(Washington, DC) Summer Spencer, Director of the Department of Employment Services (DOES) announced today that the District of Columbia's seasonally adjusted October 2007 unemployment rate was 5.8 percent, up 0.1 percent from the September 2007 rate. The October 2007 rate was 0.3 percent lower than the rate in October 2006.
The seasonally adjusted national unemployment rate in October 2007 was 4.7 percent; unchanged from the September 2007 rate and 0.3 percent higher than the October 2006, seasonally adjusted, national unemployment rate.
District of Columbia’s Civilian Labor Force, Employment and Unemployment
The not seasonally adjusted unemployment rate for October 2007 was 5.6 percent; down 0.3 percent from the rate in September 2007 and equal to the rate in October 2006.
Over the month, the District’s civilian labor force decreased by 400 to 317,300. A total of 299,600 residents were employed and 17,700 were unemployed in October 2007. 0.3 percent decrease in the not seasonally adjusted unemployment rate. An increase by 700 in the number of employed residents along with a 1,200 decrease in the number of unemployed residents resulted in the 0.3 percent decrease in the not seasonally adjusted unemployment rate.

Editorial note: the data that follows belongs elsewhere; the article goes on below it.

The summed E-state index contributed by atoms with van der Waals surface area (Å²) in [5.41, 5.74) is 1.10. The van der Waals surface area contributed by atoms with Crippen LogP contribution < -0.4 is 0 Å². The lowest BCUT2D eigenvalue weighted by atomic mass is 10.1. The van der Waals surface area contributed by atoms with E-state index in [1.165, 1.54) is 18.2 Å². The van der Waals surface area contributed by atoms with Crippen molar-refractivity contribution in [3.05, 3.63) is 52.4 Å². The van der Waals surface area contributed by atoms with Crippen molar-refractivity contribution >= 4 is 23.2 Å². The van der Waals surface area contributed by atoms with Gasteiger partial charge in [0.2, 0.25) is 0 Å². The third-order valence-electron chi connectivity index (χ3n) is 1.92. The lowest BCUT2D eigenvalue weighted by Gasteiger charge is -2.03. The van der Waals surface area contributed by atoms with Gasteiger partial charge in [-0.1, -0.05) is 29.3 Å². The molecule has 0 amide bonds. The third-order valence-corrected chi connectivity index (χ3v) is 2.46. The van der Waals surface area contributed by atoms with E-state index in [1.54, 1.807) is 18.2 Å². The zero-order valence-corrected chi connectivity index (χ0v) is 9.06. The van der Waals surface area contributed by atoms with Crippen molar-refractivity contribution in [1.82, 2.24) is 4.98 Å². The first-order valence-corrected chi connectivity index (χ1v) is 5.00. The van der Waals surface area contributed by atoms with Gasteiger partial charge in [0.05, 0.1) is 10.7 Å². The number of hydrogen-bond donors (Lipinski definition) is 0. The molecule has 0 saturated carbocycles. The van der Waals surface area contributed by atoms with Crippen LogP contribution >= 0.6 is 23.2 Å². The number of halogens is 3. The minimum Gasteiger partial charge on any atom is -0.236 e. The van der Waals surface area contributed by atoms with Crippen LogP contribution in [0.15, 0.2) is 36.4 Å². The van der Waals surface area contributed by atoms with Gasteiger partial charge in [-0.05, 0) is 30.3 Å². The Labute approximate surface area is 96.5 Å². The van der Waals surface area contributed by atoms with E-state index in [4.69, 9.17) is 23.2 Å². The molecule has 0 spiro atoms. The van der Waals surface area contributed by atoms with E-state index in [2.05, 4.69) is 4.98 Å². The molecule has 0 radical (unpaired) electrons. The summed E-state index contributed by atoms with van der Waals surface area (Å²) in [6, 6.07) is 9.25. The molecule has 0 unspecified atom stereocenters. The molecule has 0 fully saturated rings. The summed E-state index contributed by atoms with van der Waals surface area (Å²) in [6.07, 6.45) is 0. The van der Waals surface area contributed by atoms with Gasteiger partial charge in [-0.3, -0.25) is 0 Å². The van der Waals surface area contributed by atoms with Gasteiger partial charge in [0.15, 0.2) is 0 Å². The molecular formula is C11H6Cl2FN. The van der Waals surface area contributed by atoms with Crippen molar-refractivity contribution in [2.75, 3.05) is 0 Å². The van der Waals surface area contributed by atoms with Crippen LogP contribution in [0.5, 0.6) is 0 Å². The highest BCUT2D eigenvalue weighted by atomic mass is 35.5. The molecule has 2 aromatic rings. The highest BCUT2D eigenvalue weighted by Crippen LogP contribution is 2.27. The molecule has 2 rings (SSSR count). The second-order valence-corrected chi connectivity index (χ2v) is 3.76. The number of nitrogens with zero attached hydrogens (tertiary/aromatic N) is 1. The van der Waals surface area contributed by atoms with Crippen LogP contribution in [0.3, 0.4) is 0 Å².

From October 2006 to October 2007, the District’s civilian labor force increased by 100 as the number of employed residents rose by 100 and the number of unemployed residents was unchanged. The District’s October 2007 unemployment rate was equal to the rate in October 2006.
The October 2007 national unemployment rate of 4.4 percent (not seasonally adjusted) was 0.1 percent lower than the rate in September 2007 and 0.3 percent higher than the rate in October 2006.
District of Columbia Job Growth
The number of District wage and salary jobs increased by 2,300 in October 2007. The private sector gained 2,700 jobs while the public sector lost 400 jobs. In the private sector, educational and health services increased by 3,100 jobs, trade, transportation and utilities gained 200 jobs, and professional and business services added 100 jobs. Meanwhile, financial activities lost 300 jobs, natural resources and construction and information shed 200 jobs each. Manufacturing, leisure and hospitality, and other services were unchanged over the month. In the public sector, the Federal Government lost 800 jobs; the District Government added 300 jobs; and transportation gained 100 jobs.
In the last 12 months, the District gained a total of 10,300 jobs. The private sector added 8,300 jobs and the public sector gained 2,000 jobs. The private sector growth occurred in professional and business services (up by 5,500 jobs), leisure and hospitality and other services (up by 900 jobs each), financial activities (up by 700 jobs), information (up by 400 jobs), and trade, transportation and utilities (up by 200 jobs). Manufacturing, natural resources and construction, and educational and health services lost 100 jobs each. In the public sector, the District Government gained 1,500 jobs, the Federal Government added 300 jobs, and transportation gained 200 jobs.